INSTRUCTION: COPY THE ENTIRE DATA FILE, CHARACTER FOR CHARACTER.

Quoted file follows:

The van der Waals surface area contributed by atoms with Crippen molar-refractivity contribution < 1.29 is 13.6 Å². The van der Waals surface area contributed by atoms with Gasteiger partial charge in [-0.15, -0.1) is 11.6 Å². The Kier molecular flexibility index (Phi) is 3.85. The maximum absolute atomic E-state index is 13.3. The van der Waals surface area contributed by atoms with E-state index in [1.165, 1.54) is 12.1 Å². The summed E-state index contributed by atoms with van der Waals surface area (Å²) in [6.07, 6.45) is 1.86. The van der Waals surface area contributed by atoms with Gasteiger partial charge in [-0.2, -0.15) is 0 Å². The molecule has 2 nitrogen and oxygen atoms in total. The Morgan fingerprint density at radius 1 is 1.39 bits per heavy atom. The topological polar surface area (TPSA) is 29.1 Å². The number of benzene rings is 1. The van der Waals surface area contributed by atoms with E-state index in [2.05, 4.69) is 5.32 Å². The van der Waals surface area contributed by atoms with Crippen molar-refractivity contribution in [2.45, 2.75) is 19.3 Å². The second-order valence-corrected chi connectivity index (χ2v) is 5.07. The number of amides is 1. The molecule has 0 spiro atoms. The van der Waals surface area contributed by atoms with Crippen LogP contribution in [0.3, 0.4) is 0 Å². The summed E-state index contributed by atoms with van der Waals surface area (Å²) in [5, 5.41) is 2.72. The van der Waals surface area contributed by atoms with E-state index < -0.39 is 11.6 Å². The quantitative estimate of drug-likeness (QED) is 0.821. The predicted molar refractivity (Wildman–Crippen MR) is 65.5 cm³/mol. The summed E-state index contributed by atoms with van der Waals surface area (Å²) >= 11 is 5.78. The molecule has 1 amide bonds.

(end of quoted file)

The van der Waals surface area contributed by atoms with Crippen molar-refractivity contribution < 1.29 is 13.6 Å². The van der Waals surface area contributed by atoms with Gasteiger partial charge in [-0.15, -0.1) is 11.6 Å². The Kier molecular flexibility index (Phi) is 3.85. The maximum absolute atomic E-state index is 13.3. The van der Waals surface area contributed by atoms with E-state index in [1.165, 1.54) is 12.1 Å². The summed E-state index contributed by atoms with van der Waals surface area (Å²) in [6.07, 6.45) is 1.86. The van der Waals surface area contributed by atoms with Gasteiger partial charge in [-0.2, -0.15) is 0 Å². The molecule has 2 nitrogen and oxygen atoms in total. The Morgan fingerprint density at radius 1 is 1.39 bits per heavy atom. The topological polar surface area (TPSA) is 29.1 Å². The number of benzene rings is 1. The van der Waals surface area contributed by atoms with E-state index in [2.05, 4.69) is 5.32 Å². The van der Waals surface area contributed by atoms with Crippen molar-refractivity contribution in [2.45, 2.75) is 19.3 Å². The second-order valence-corrected chi connectivity index (χ2v) is 5.07. The number of amides is 1. The molecule has 0 spiro atoms. The van der Waals surface area contributed by atoms with Crippen LogP contribution in [0.3, 0.4) is 0 Å². The summed E-state index contributed by atoms with van der Waals surface area (Å²) in [5, 5.41) is 2.72. The van der Waals surface area contributed by atoms with E-state index < -0.39 is 11.6 Å². The quantitative estimate of drug-likeness (QED) is 0.821. The predicted molar refractivity (Wildman–Crippen MR) is 65.5 cm³/mol. The summed E-state index contributed by atoms with van der Waals surface area (Å²) >= 11 is 5.78. The molecule has 1 amide bonds.